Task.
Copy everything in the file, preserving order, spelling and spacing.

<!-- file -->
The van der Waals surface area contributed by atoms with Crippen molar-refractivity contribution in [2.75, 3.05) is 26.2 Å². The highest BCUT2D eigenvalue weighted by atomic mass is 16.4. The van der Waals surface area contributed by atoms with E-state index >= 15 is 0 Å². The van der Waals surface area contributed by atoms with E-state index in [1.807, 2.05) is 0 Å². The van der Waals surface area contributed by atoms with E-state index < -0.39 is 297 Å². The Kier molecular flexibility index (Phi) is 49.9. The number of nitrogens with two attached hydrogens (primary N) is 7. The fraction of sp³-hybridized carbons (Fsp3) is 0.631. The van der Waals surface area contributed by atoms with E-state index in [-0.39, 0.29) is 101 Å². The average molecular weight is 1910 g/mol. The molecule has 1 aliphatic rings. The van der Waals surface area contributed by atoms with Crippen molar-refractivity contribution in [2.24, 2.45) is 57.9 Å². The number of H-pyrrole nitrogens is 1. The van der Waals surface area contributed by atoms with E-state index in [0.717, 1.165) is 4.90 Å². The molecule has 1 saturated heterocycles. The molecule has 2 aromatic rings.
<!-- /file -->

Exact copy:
The van der Waals surface area contributed by atoms with Crippen molar-refractivity contribution in [2.75, 3.05) is 26.2 Å². The highest BCUT2D eigenvalue weighted by atomic mass is 16.4. The van der Waals surface area contributed by atoms with E-state index >= 15 is 0 Å². The van der Waals surface area contributed by atoms with E-state index in [1.807, 2.05) is 0 Å². The van der Waals surface area contributed by atoms with E-state index < -0.39 is 297 Å². The Kier molecular flexibility index (Phi) is 49.9. The number of nitrogens with two attached hydrogens (primary N) is 7. The fraction of sp³-hybridized carbons (Fsp3) is 0.631. The van der Waals surface area contributed by atoms with E-state index in [-0.39, 0.29) is 101 Å². The average molecular weight is 1910 g/mol. The molecule has 1 aliphatic rings. The van der Waals surface area contributed by atoms with Crippen molar-refractivity contribution in [2.24, 2.45) is 57.9 Å². The number of H-pyrrole nitrogens is 1. The van der Waals surface area contributed by atoms with E-state index in [0.717, 1.165) is 4.90 Å². The molecule has 1 saturated heterocycles. The molecule has 2 aromatic rings.